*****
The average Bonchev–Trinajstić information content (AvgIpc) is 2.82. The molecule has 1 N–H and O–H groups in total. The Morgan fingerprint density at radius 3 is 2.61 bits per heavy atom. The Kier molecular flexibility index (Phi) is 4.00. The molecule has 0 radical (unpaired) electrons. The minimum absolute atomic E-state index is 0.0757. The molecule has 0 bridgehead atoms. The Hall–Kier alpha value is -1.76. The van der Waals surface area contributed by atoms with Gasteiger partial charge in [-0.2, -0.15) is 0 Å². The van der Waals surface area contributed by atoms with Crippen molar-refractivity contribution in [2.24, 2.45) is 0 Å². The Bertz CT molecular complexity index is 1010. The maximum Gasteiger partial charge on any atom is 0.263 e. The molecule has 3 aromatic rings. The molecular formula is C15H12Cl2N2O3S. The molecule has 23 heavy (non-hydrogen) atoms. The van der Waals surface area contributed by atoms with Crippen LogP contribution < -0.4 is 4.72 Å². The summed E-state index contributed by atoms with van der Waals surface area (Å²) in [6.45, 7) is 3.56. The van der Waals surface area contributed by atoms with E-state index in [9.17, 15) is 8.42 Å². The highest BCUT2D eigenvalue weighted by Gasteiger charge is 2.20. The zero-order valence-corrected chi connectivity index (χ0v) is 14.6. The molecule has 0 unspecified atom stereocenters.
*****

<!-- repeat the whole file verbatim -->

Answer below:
The average Bonchev–Trinajstić information content (AvgIpc) is 2.82. The molecule has 1 N–H and O–H groups in total. The Morgan fingerprint density at radius 3 is 2.61 bits per heavy atom. The Kier molecular flexibility index (Phi) is 4.00. The molecule has 0 radical (unpaired) electrons. The minimum absolute atomic E-state index is 0.0757. The molecule has 0 bridgehead atoms. The Hall–Kier alpha value is -1.76. The van der Waals surface area contributed by atoms with Gasteiger partial charge in [-0.2, -0.15) is 0 Å². The van der Waals surface area contributed by atoms with Crippen molar-refractivity contribution in [2.24, 2.45) is 0 Å². The Bertz CT molecular complexity index is 1010. The maximum Gasteiger partial charge on any atom is 0.263 e. The molecule has 3 aromatic rings. The molecular formula is C15H12Cl2N2O3S. The molecule has 23 heavy (non-hydrogen) atoms. The van der Waals surface area contributed by atoms with Crippen LogP contribution < -0.4 is 4.72 Å². The summed E-state index contributed by atoms with van der Waals surface area (Å²) in [6.45, 7) is 3.56. The van der Waals surface area contributed by atoms with E-state index in [9.17, 15) is 8.42 Å². The highest BCUT2D eigenvalue weighted by Gasteiger charge is 2.20. The zero-order valence-corrected chi connectivity index (χ0v) is 14.6. The molecule has 0 unspecified atom stereocenters.